Users’ confidence often doesn’t match the actual protective capabilities of tools.
New Malwarebytes research shows companies are more confident than they should be about their ability to stay secure while working from home (WFH).
The Malwarebytes research includes survey results from 200 IT and cybersecurity decision makers. The respondents are from small businesses to large enterprises.
Despite an increased number of threats, companies appear to have a high level of confidence about the transition to WFH. Roughly three in four people gave their organizations a score of seven or above on preparing for a WFH transition.
Adam Kujawa is director of Malwarebytes Labs. He said this confidence “doesn’t match the reality.”
“A recurring theme in many of these surveys is what I refer to as security hubris, which refers to the confidence a user has in their security tools that does not match the actual protective capability of the security tool,” he said. “For example, assuming that since you’ve established a very solid network border protection strategy, you don’t need to worry about making internal systems secure because that bad guy can’t get to them, right?”
When asked specifics of what policies and strategies have been used to ensure an organization’s preparedness, many of the answers had low percentages, Kujawa said.
Some 55% performed security and privacy analysis of any software suggested for their network before deploying it. However, 21% refrained from deploying software because it didn’t meet their security standard.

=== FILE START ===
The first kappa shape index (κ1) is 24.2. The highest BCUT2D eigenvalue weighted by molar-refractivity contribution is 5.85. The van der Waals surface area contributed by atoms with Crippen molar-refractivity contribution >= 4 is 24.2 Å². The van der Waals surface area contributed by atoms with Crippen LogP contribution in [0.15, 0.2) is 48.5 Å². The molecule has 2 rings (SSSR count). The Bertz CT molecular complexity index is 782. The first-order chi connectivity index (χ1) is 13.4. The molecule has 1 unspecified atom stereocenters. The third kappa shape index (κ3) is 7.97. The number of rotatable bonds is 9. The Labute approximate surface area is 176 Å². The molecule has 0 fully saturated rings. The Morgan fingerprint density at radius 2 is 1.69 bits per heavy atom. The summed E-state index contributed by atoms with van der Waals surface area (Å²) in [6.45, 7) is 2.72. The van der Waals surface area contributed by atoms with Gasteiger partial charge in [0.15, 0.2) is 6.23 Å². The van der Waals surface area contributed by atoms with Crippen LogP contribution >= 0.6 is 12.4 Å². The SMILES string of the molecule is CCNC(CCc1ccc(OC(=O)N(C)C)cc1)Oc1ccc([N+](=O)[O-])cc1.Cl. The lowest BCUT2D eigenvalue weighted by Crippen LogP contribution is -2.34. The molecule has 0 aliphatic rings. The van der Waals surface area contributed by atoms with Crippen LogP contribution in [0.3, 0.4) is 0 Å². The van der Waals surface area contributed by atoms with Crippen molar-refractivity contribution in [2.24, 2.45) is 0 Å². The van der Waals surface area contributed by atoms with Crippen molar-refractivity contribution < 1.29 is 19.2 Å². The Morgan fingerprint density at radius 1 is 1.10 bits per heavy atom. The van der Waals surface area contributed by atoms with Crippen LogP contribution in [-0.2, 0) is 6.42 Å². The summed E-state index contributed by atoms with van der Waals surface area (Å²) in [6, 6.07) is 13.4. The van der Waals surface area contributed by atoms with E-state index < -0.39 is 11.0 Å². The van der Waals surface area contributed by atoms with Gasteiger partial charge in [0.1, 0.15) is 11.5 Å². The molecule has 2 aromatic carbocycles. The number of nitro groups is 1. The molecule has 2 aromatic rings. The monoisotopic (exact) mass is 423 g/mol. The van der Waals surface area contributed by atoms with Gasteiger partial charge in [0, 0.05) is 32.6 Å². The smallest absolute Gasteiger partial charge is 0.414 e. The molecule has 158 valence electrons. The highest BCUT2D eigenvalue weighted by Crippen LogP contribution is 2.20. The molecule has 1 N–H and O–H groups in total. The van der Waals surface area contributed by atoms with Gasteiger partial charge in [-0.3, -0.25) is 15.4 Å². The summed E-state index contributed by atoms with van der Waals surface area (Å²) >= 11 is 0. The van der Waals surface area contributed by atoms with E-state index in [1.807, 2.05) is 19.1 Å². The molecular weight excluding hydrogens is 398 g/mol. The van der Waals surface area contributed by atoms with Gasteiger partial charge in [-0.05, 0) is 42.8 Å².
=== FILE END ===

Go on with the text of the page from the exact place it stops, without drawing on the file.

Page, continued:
Despite this, 61% were able to supply staff with devices to work remotely. And 56% provided crucial training to ensure best cybersecurity practices were followed in a home environment.
“So we believe it’s safe to say that the idea of security and confidence in it is top of mind for many, but the details and execution paint a different picture,” Kujawa said.
Other findings include:
In addition, 28% admitted they use personal devices for work activities more than their work-issued devices. This could create new opportunities for cyberattacks.
“At the end of the day, if you give your employees the right equipment, show them how to use that equipment correctly, make sure they have support for that system and you allow some trust in your employee-employer relationship, it shouldn’t be that difficult to get folks to use their work devices for work,” Kujawa said.
On the threat landscape, Malwarebytes research showed cybercriminals have adapted to take advantage of improperly secured corporate VPNs, cloud-based services and business email. All could be used for infiltration of corporate assets.
There’s also been a surge in phishing emails that use COVID-19 as a lure to cover up malicious activity. These emails contain commercial malware, such as AveMaria and NetWiredRC. Those allow for remote desktop access, webcam control, password theft and more.
AveMaria jumped over 1,200% from January to April, an enormous increase from 2019. According to Malwarebytes, AveMaria mostly targeted large enterprises.
Similarly, NetWiredRC saw a 99% increase in detections from January to June. It primarily targets SMBs.
“The biggest issue is the changing threat landscape, which wasn’t too much of an issue at the beginning of the pandemic,” Kujawa said. “We observed a lot of older malware, mainly deployed for information gathering purposes, with the goal of gaining access to corporate resources through remote employee systems. Now that we are six months in, we’re seeing a resurgence of bigger and more dangerous threats that focus on corporate networks, coming up with new methods of infection and new strategies to exploit our remoteness.”
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